The energy is mostly contained in the low frequency domain and drops sharply at higher frequencies. The broadband dip centered at around 500 Hz can be attributed to the acoustic dampening foam used to improve ride comfort. The bass dip and the slope of this curve are a relevant factor for the form of the previously shown house curves.

As you can see, quite significant amounts of noise are produced by wind, tires, powertrain and chassis.

Since there is nothing we can easily do about this boundary condition we must accept it and respect it in the DSP parameter creation. Since the noise is static, only slightly modulated and often not of a tonal nature, it is typically not perceived as disturbing.

Buzz, squeak, rattle, hum, oil-canning

Noise sources can also be found in the interior. Since these acoustic events are often of a temporary nature, our ear can easily detect them. Often trim pieces that have become loose vibrate in the audible range. This can be especially a problem when you are pumping a lot of acoustic energy into your cabin.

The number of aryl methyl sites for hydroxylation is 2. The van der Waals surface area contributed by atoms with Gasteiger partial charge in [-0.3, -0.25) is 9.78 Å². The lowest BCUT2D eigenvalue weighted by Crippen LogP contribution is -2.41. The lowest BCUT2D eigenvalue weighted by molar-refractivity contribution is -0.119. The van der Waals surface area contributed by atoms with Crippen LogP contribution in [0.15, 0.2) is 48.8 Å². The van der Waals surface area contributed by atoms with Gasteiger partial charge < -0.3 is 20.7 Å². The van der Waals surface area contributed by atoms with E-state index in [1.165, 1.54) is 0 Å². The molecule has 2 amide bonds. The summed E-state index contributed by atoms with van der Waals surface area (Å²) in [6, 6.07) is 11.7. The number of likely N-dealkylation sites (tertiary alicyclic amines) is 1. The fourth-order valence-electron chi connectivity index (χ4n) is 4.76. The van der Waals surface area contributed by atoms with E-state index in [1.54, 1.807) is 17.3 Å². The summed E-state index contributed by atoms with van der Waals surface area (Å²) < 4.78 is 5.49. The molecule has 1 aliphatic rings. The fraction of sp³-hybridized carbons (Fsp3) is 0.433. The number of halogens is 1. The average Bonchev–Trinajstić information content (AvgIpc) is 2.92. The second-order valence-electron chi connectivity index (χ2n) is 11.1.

To get the chassis and interiors quiet from acoustic effects such as buzz, squeak rattle, hum and oil-canning, additional acoustic measures such as alubutyl, butyl, foams and mass loaded vinyl can be used to stop resonances from interior and chassis parts.

This article gives a good overview of products and areas of application: https://noico.info/articles/sound-deadening-main-areas/.

Pressure chamber effect and room modes

The small volume of car cabins has two effects on the playback of low frequencies. The low frequencies are boosted due to the sealed environment of the car.

Additionally, a lot of room modes are added, causing the frequency response to look like mountains instead of a gentle flat curve. Due to the geometric complications of a car interior, it is very time consuming to calculate the effect of the cabin with finite-element methods.

To give you an impression how severe this effect is, here is a comparison of a midbass driver measured in an anechoic chamber against the same driver in a car:

The enclosed environment of the cabin traps the bass and causes a shelving filter-like boost in the low end. In the example above you can see up to +20 dBr boost of the frequencies below 150 Hz.


Without glass in the car, it would be very windy, or it would be hard to see anything at all. So, unfortunately, we cannot get rid of it. But we can work our way around it.

Glass and hard materials create strong reflections in the sound field. These often appear in measurements as dips and peaks in the mid and high frequencies. Fine EQ can be used to tame problems here. Be aware not to use filters with overly high Q.

Closing [Top]

That concludes this part! Jump back to the top: